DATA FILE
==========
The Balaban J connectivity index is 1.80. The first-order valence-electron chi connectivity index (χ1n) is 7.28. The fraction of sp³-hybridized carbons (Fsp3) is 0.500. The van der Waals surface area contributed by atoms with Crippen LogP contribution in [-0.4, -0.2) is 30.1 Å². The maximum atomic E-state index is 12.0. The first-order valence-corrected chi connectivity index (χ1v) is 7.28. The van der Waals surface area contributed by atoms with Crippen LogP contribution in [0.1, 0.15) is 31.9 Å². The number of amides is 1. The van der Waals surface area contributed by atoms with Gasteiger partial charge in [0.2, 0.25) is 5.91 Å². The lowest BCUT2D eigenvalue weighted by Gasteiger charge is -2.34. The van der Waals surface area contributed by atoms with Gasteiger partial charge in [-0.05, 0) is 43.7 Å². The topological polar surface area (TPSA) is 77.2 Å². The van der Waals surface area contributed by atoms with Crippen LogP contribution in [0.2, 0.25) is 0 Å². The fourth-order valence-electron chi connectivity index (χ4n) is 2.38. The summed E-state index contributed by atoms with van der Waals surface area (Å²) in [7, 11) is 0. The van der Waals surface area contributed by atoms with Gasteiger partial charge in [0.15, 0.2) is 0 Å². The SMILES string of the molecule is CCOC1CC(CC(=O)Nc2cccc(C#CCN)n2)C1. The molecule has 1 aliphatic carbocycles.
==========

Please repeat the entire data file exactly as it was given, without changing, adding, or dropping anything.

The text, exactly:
The Balaban J connectivity index is 1.80. The first-order valence-electron chi connectivity index (χ1n) is 7.28. The fraction of sp³-hybridized carbons (Fsp3) is 0.500. The van der Waals surface area contributed by atoms with Crippen LogP contribution in [-0.4, -0.2) is 30.1 Å². The maximum atomic E-state index is 12.0. The first-order valence-corrected chi connectivity index (χ1v) is 7.28. The van der Waals surface area contributed by atoms with Crippen LogP contribution in [0.1, 0.15) is 31.9 Å². The number of amides is 1. The van der Waals surface area contributed by atoms with Gasteiger partial charge in [0.2, 0.25) is 5.91 Å². The lowest BCUT2D eigenvalue weighted by Gasteiger charge is -2.34. The van der Waals surface area contributed by atoms with Gasteiger partial charge in [-0.05, 0) is 43.7 Å². The topological polar surface area (TPSA) is 77.2 Å². The van der Waals surface area contributed by atoms with Crippen LogP contribution in [0.2, 0.25) is 0 Å². The fourth-order valence-electron chi connectivity index (χ4n) is 2.38. The summed E-state index contributed by atoms with van der Waals surface area (Å²) in [7, 11) is 0. The van der Waals surface area contributed by atoms with Gasteiger partial charge in [0.15, 0.2) is 0 Å². The SMILES string of the molecule is CCOC1CC(CC(=O)Nc2cccc(C#CCN)n2)C1. The molecule has 1 aliphatic carbocycles.